The horse as a symbol plays a central role in pre-Islamic and classical Arabic literature with the term “faras” (referring, in general, to thoroughbred horse; plural:frāsāt) appearing in classical poetry (such as the qasidas of the famous sixth century poet Imru’ al-Qays) as an image of beauty, chivalry, and a symbol and celebration of the skilled horseman and the symbolic nobility of the animals themselves.
Horses are mentioned in the relation to their beauty (3:14) and creation by God for humankind (16:8) as well as throughout the hadith literature. In one hadith the Prophet is said to have said, “There is always goodness in horses” and in others horses are referred to as mounts, in warfare, as food, in racing competitions, and as exempt from zakat.
The horse, central as it was to the early Arab Muslim territorial expansion, was mythologized in early Islamic literature and training manuals (furusiyya) were also developed concerning the animals’ usefulness as cavalry mounts. As the early Muslim states expanded they came into contact with other military equestrian traditions, chiefly that of the Iranians, Central Asian Turks, and the Byzantines and led to interbreeding between the different stocks of horses. In the modern day, mechanized jihadi forces are compared to the fursan of old, often by referencing Qur’an 8:60: “”And prepare against them whatever you can of power and of steeds of war by which you may terrify the enemy of God…”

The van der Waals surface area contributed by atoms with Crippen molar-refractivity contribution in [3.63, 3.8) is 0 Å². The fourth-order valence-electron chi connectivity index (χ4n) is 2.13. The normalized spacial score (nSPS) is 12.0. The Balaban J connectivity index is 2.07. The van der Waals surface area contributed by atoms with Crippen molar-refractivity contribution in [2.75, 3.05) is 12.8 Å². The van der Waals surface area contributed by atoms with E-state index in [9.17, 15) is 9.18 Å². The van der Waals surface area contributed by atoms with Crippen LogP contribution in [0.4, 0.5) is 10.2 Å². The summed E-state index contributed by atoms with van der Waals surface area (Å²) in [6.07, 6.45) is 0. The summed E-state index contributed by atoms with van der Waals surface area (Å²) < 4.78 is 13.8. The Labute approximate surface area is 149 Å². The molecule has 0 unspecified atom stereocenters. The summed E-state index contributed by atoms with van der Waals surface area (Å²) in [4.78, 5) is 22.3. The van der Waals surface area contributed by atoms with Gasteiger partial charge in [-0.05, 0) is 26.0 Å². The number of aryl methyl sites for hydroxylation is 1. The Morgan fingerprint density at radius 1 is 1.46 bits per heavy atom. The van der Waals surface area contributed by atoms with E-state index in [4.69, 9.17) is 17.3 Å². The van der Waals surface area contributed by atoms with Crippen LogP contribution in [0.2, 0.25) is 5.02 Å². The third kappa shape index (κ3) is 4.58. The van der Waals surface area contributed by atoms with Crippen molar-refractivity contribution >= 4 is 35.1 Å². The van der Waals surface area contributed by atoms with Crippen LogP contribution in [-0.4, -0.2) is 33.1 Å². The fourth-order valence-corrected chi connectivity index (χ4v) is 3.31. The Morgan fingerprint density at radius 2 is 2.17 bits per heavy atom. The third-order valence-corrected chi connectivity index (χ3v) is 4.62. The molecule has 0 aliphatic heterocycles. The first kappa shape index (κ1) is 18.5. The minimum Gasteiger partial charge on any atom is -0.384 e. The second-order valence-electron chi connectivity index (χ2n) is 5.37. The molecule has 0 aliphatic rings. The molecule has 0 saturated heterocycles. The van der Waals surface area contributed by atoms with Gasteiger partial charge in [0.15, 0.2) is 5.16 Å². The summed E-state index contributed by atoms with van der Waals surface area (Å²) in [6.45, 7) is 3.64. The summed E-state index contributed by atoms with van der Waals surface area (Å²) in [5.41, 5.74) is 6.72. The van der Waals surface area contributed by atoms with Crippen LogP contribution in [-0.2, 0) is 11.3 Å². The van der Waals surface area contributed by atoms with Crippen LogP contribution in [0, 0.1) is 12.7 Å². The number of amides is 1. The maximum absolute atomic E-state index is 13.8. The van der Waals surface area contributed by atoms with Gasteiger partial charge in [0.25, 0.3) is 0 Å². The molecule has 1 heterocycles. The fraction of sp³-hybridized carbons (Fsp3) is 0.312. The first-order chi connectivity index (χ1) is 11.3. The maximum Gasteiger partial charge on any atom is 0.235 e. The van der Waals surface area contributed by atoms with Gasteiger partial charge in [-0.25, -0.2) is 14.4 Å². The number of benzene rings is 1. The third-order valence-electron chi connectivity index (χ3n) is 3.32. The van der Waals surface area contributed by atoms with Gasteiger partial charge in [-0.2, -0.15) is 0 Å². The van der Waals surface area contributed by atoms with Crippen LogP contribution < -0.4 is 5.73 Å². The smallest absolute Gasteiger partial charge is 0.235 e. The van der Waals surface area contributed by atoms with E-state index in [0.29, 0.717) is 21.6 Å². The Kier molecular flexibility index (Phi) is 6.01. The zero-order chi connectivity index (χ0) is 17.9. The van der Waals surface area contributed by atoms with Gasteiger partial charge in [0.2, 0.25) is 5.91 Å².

Skilled horseman on the battlefield, often with banners flying and weapons raised high, the sword and saber of old replaced in jihadi motifs often with rifles and other firearms, appear throughout the media and visual cultures of today’s different jihadi (or, to use their term, mujahidin) groups including the Afghan and Pakistani Talibans, Al-Qaeda Central, Al-Shabab, and Islamic State. Images of the horse cross sectarian boundaries and often appear in Twelver Shi’i religious artwork and the visual culture of modern day Shi’i armed groups in reference both to the Prophet and to the horse, Zuljanah, of the third Imam, Husayn bin ‘Ali. Zuljanah, the martyred Imam’s faithful mount, is linked to the Prophet, who was bought and raised by Muhammad and was later given to Husayn. A white horse, standing as Zuljanah, is central in many contemporary Muharram mourning rituals and processions, particularly in South Asian Shi’i communities as well as in their diasporas.
Below are a number of photographs and visual motifs of horses in contemporary jihadi culture(s) as well as selected segments from audiovisual releases with brief annotation. Due to space and time constraints, the below is, of course, not exhaustive; there are numerous groups using or that have used equestrian (and dromedary) imagery:
(1) The Encyclopaedia of Islam, 2nd Edition, in particular the articles on “Faras” and “Furusiyya.”
(2) Description in Classical Arabic Poetry: Wasf, Ekphrasis, and Interarts Theory (Akiko Motoyoshi Sumi; Brill, 2003).